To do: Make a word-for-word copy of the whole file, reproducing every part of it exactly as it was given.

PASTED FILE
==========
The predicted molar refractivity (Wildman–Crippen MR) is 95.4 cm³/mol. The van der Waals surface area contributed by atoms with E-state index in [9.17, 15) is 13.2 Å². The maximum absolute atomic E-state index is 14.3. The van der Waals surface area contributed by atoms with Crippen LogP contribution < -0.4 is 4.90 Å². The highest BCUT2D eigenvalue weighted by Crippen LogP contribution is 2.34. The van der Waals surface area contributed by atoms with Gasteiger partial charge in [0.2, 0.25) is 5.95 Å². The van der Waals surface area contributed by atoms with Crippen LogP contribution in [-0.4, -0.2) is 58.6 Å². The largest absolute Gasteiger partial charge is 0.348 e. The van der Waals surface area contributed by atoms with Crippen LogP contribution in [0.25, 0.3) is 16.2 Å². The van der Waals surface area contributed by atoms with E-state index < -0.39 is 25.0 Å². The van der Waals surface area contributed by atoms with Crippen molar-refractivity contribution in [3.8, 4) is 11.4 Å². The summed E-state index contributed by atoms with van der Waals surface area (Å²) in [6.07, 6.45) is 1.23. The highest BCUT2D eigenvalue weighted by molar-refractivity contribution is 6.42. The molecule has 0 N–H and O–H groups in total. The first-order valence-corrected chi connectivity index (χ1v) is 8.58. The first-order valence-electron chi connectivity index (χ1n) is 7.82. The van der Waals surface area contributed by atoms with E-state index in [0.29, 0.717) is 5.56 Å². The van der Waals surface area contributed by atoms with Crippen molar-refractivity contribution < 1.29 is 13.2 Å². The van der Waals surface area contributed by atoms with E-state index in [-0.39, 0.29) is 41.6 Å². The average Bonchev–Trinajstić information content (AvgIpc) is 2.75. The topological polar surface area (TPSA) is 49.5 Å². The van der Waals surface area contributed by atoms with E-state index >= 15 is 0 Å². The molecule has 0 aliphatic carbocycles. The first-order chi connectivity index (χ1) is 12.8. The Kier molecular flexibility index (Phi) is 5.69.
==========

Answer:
The predicted molar refractivity (Wildman–Crippen MR) is 95.4 cm³/mol. The van der Waals surface area contributed by atoms with E-state index in [9.17, 15) is 13.2 Å². The maximum absolute atomic E-state index is 14.3. The van der Waals surface area contributed by atoms with Crippen LogP contribution < -0.4 is 4.90 Å². The highest BCUT2D eigenvalue weighted by Crippen LogP contribution is 2.34. The van der Waals surface area contributed by atoms with Gasteiger partial charge in [0.2, 0.25) is 5.95 Å². The van der Waals surface area contributed by atoms with Crippen LogP contribution in [-0.4, -0.2) is 58.6 Å². The largest absolute Gasteiger partial charge is 0.348 e. The van der Waals surface area contributed by atoms with Crippen LogP contribution in [0.25, 0.3) is 16.2 Å². The van der Waals surface area contributed by atoms with E-state index < -0.39 is 25.0 Å². The van der Waals surface area contributed by atoms with Crippen molar-refractivity contribution in [3.8, 4) is 11.4 Å². The summed E-state index contributed by atoms with van der Waals surface area (Å²) in [6.07, 6.45) is 1.23. The highest BCUT2D eigenvalue weighted by molar-refractivity contribution is 6.42. The molecule has 0 N–H and O–H groups in total. The first-order valence-corrected chi connectivity index (χ1v) is 8.58. The first-order valence-electron chi connectivity index (χ1n) is 7.82. The van der Waals surface area contributed by atoms with E-state index in [0.29, 0.717) is 5.56 Å². The van der Waals surface area contributed by atoms with Crippen molar-refractivity contribution < 1.29 is 13.2 Å². The van der Waals surface area contributed by atoms with E-state index in [-0.39, 0.29) is 41.6 Å². The average Bonchev–Trinajstić information content (AvgIpc) is 2.75. The topological polar surface area (TPSA) is 49.5 Å². The van der Waals surface area contributed by atoms with E-state index >= 15 is 0 Å². The molecule has 0 aliphatic carbocycles. The first-order chi connectivity index (χ1) is 12.8. The Kier molecular flexibility index (Phi) is 5.69.